Let him in part be made your pattern,
Whose muse, now queen and now a slattern,
Trick'd out in Rosciad, rules the roast,
Turns trapes and trollop in the Ghost,
By turns both tickles us and warms,
And, drunk or sober, has her charms.”

22 Many circumstances contribute to confirm the proba. bility of the conjecture that astronomy was first studied as a science by the Chaldeans. The serenity of their climate, the advantage they possessed of being the first people united to.


That ancient people, as they fed
Their flocks upon the mountain's head,
Gazed on the stars, observed their motions,
And suck'd in astrologic notions,
Which they so eagerly pursue,
As folks are apt whate'er is new,
That things below at random rove,
Whilst they're consulting things above;
And when they now so poor were grown,
That they'd no houses of their own,


gether in the nds of civil society, and the local situation of Babylon, which was best calculated to assist them in those operations which the study of the heavenly bodies requires, must early have invited them to it. Built on a boundless elevated plain, and open on all sides, no obstacle was presented to the view of the most extensive horizon. The mode of life adopted by the first inhabitants of Chaldea considerably favoured their progress in the science. Pasturage formed one of their chief occupations, passing whole days and nights in the open air;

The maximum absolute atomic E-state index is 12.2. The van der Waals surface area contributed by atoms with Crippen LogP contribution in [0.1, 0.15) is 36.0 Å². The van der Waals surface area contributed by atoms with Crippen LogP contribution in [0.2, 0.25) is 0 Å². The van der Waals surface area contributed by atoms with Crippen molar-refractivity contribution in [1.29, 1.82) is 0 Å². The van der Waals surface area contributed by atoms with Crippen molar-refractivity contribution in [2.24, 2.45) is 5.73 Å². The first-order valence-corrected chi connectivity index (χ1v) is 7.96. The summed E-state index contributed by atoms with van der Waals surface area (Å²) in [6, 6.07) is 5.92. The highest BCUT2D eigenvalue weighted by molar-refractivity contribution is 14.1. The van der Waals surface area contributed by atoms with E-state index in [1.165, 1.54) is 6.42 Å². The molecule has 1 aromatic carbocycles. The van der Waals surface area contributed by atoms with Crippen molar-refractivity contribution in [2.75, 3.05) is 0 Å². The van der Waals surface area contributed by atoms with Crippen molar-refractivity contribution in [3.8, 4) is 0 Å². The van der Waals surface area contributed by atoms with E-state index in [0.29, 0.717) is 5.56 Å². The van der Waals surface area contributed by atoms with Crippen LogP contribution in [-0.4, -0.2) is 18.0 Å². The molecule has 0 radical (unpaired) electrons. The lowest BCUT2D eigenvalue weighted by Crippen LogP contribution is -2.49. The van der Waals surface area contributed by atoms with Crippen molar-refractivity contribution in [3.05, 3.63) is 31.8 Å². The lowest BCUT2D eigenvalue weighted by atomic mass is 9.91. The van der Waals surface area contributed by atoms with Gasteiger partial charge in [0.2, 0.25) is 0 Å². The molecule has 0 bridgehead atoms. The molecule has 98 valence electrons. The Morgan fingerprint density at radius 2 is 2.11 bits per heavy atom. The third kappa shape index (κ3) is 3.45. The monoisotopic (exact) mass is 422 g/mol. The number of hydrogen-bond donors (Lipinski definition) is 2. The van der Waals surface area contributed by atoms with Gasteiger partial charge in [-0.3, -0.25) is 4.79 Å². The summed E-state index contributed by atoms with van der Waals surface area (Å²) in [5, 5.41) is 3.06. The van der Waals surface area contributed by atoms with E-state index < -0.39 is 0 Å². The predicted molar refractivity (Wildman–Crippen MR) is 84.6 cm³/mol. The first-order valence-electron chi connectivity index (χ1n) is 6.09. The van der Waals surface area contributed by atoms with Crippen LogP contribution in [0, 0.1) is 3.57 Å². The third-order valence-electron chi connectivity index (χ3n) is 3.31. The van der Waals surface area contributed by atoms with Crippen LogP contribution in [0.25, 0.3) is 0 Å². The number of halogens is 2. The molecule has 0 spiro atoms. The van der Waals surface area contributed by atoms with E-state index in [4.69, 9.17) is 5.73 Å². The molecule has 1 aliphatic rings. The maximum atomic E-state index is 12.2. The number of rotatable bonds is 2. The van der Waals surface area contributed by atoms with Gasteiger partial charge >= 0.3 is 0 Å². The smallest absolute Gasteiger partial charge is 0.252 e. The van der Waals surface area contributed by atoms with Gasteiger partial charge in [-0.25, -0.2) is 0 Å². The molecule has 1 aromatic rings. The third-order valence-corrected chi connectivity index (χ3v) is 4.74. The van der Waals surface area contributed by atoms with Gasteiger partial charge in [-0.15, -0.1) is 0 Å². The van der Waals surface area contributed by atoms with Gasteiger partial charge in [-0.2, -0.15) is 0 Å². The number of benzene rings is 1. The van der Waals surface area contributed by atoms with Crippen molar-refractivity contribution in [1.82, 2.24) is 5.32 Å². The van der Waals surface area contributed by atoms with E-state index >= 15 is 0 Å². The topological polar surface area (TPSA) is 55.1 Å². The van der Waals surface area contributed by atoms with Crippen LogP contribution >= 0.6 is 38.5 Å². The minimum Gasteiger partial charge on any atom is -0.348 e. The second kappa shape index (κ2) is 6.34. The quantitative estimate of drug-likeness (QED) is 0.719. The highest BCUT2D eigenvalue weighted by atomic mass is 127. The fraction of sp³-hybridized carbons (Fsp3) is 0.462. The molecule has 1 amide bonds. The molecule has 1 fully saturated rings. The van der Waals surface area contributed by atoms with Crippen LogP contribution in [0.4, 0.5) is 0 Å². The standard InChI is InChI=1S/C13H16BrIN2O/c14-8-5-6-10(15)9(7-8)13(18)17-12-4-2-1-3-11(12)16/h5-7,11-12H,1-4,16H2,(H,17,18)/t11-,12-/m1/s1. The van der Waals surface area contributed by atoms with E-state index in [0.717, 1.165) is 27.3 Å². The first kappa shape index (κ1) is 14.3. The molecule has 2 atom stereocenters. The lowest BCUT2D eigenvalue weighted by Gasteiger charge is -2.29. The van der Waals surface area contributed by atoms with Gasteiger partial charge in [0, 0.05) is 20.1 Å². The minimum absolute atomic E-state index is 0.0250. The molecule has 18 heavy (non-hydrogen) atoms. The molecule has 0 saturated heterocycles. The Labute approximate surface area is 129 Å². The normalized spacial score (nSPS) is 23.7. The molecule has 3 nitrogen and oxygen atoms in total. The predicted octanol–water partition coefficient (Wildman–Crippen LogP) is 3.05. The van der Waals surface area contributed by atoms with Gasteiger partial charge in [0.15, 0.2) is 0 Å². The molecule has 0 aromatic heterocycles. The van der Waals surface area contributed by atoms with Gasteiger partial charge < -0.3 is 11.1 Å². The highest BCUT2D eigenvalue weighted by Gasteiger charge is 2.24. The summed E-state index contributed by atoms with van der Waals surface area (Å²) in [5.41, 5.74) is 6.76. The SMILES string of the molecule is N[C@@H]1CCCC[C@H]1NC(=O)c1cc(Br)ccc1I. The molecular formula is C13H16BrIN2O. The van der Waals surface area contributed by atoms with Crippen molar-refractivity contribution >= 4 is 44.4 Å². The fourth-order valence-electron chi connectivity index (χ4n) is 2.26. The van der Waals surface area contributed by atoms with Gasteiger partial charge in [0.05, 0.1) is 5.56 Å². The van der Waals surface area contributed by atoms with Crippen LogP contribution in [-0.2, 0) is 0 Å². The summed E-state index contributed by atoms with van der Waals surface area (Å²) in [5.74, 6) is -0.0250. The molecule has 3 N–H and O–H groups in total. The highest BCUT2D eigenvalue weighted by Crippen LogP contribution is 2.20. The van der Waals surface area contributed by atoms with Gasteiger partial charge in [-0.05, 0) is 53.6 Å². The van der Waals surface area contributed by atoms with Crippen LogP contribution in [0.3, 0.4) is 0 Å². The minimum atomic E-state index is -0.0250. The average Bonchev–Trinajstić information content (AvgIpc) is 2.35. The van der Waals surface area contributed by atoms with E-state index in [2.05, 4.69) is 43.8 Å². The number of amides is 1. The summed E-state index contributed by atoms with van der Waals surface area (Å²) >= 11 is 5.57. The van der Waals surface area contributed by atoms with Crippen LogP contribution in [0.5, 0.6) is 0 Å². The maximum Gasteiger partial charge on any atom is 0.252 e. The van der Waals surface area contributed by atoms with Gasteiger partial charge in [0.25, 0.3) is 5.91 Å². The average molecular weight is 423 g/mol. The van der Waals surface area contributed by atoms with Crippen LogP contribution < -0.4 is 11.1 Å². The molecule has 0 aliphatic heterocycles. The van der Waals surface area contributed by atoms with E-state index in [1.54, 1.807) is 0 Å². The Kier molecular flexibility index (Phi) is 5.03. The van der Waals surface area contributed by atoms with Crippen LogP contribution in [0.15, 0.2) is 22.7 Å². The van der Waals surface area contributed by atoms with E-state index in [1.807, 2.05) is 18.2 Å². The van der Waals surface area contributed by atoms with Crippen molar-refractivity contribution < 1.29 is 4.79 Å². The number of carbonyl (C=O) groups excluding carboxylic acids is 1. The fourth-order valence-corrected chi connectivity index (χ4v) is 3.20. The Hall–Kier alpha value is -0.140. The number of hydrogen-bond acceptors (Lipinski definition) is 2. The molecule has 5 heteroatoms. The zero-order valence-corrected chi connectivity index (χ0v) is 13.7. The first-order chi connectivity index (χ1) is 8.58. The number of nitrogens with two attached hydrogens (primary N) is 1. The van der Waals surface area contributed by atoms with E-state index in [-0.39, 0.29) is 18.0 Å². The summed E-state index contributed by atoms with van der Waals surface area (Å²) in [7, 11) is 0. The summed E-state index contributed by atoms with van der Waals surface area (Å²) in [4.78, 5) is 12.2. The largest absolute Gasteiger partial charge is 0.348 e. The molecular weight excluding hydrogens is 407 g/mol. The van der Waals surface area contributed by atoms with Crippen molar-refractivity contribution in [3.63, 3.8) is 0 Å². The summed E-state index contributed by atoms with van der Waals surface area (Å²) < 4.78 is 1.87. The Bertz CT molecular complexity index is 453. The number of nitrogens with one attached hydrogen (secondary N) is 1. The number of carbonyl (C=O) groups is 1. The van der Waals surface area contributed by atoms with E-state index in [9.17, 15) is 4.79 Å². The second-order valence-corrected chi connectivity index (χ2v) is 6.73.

their attention must have been early attracted by the various motions of the celestial bodies. “Principio Assyrii, propter planitiem magnitudinemque regionum quas incolebant, cum cælum ex omni parte, patens et apertum intuerentur, trajectiones, motusque stellarum observarunt.” Cic. de Div. lib. 1.

To no nation could an acquaintance with the stars be more necessary, than to the tribes inhabiting Chaldea, a region principally consisting of immense plains of sand,, which, agitated by the wind and leaving no traces of the human footstep, could not admit of the possibility of constructing permanent roads. The stars are, in such a region, the only certain guides to which a traveller can have recourse to direct his steps, especially as the excessive heat of the climate does not admit of his pursuing his journey during the day.